The two experiments at the Large Hadron Collider (LHC) outside Geneva, Switzerland (the site responsible for the 2012 discovery of the Higgs boson) may have detected a possible new elementary particle.
There has been a rumor that has been circulating online for quite some time which asserts that both the CMS and ATLAS detectors at the LHC have observed an unexpected excess of pairs of photons, together carrying around 750 gigaelectronvolts (GeV) of energy.
This could be evidence of a new particle—probably a boson—decaying into two photons of equivalent energy. If true, the particle would be about four times more massive than the next heaviest particle discovered so far, and six times more massive than the Higgs.
Marumi Kado, of the Linear Accelerator Laboratory at the University of Paris-Sud, said that his experiment, ATLAS, had detected about 40 more pairs of photons than his team was expecting from the predictions of the standard model of particle physics. Jim Olsen of Princeton University in New Jersey reported that CMS saw merely ten. Neither team would have mentioned the excesses, but then both noticed that the other experiment had seen an almost identical hint.
“It is a little intriguing,” ATLAS spokesperson Dave Charlton, of the University of Birmingham, told Nature. “But it can happen by coincidence.” That said, the finding has already spawned at least 10 new papers proposing a theoretical explanation for the particle—and all in just a couple of days.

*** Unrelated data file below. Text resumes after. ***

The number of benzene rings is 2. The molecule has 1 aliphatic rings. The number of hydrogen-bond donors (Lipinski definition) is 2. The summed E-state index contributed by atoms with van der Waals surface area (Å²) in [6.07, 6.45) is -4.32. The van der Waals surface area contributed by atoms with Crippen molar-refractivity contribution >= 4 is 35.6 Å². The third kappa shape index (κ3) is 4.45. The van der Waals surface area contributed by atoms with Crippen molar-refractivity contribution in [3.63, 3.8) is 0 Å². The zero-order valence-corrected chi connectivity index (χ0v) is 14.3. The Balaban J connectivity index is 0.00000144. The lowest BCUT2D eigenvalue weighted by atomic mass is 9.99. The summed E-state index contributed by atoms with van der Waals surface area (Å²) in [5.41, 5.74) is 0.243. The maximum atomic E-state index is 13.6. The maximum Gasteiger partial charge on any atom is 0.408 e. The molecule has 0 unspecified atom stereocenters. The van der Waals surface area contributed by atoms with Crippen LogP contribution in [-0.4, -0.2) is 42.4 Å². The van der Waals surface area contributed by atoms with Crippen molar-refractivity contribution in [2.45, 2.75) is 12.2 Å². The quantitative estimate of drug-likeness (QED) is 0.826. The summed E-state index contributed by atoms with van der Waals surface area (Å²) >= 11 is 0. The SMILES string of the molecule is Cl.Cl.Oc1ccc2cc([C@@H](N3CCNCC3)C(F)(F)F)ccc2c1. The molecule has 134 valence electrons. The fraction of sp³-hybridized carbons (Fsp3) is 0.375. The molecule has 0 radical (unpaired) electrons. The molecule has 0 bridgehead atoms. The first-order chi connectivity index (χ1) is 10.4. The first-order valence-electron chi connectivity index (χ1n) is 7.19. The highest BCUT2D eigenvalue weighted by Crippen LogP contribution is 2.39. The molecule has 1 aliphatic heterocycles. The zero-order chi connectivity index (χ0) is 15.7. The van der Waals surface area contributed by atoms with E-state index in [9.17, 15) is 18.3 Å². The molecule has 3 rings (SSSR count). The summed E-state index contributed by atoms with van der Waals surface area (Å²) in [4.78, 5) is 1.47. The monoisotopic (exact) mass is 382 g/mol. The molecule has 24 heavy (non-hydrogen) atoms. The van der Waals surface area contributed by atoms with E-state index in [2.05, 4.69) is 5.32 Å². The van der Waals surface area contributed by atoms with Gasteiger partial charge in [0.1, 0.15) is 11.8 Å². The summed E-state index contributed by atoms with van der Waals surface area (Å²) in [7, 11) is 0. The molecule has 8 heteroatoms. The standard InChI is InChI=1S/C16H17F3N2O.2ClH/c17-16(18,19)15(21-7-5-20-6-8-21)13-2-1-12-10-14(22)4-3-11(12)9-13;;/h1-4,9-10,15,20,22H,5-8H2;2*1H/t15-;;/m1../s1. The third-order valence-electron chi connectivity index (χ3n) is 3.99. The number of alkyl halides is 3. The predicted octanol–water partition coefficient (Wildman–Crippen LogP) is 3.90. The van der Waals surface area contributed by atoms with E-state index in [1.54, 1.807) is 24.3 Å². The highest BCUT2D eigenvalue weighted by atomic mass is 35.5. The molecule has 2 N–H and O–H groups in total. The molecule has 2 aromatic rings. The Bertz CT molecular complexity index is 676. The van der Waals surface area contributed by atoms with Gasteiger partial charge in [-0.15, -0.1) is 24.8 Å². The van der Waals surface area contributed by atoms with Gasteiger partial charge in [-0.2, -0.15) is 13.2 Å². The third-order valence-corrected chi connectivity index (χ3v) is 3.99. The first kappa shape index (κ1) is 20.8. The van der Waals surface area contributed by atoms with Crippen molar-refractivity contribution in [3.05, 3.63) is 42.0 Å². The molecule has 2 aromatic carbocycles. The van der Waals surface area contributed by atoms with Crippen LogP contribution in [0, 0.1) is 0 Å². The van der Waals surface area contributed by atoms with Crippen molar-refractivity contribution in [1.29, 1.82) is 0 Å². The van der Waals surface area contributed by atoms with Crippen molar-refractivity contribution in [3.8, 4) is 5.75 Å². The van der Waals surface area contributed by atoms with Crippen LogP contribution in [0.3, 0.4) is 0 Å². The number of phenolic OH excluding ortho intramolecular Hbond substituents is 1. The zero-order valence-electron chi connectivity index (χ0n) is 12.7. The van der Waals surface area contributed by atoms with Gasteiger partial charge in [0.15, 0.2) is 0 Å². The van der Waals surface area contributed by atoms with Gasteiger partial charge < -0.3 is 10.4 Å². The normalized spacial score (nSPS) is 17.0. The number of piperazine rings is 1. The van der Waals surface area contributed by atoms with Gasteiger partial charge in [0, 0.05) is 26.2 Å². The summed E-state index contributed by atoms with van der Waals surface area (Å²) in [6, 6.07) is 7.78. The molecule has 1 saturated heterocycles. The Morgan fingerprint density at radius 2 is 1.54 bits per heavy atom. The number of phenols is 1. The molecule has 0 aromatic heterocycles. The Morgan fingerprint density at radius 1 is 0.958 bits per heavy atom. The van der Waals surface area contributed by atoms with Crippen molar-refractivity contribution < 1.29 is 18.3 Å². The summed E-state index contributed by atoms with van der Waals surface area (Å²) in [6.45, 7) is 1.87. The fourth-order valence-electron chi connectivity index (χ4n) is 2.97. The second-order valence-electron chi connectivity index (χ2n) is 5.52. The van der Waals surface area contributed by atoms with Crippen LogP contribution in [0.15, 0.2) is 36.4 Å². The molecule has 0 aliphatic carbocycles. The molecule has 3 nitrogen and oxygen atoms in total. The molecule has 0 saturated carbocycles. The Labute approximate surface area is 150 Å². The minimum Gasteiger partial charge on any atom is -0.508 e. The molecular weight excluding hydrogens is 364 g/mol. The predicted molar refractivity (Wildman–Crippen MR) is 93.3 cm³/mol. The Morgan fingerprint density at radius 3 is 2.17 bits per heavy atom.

In the end, we will need to wait for confirmation to determine the significance of the data, but the find inspires a little bit of excitement all the same.
In particle physics, statistical bumps such as this occur frequently. If this one turns out to be real, it would be “a total game-changer”, says Gian Francesco Giudice, a CERN theorist who is not involved with either ATLAS or CMS.
Experimenters have spent decades validating the standard model, and the Higgs was the final piece in that puzzle. A much heavier particle would open an entire new chapter in the field, he says. “The Higgs boson pales in comparison, in terms of novelty.”
However, such a discovery is not entirely unexpected.
Earlier this year, after being down for nearly 27 months while scheduled updates were completed, we started on a new frontier in physics, as the LHC began delivering physics data for the first time in over 2 years—and it was operating at an unprecedented energy of 13 TeV*.
Over the coming months and years, the LHC will use this amazing amount of energy to open up the “dark sector of physics,” revealing currently unknown particles and helping solve some of our greatest cosmic mysteries (such as dark matter, parallel dimensions, and what happened during the earliest moments of the Big Bang).
Indeed, it seems that it may have already done just that.
*A TeV is a unit of energy used in particle physics. 1 TeV is about the energy of motion of a flying mosquito. What makes the LHC so extraordinary is that it squeezes energy into a space about a million million times smaller than a mosquito.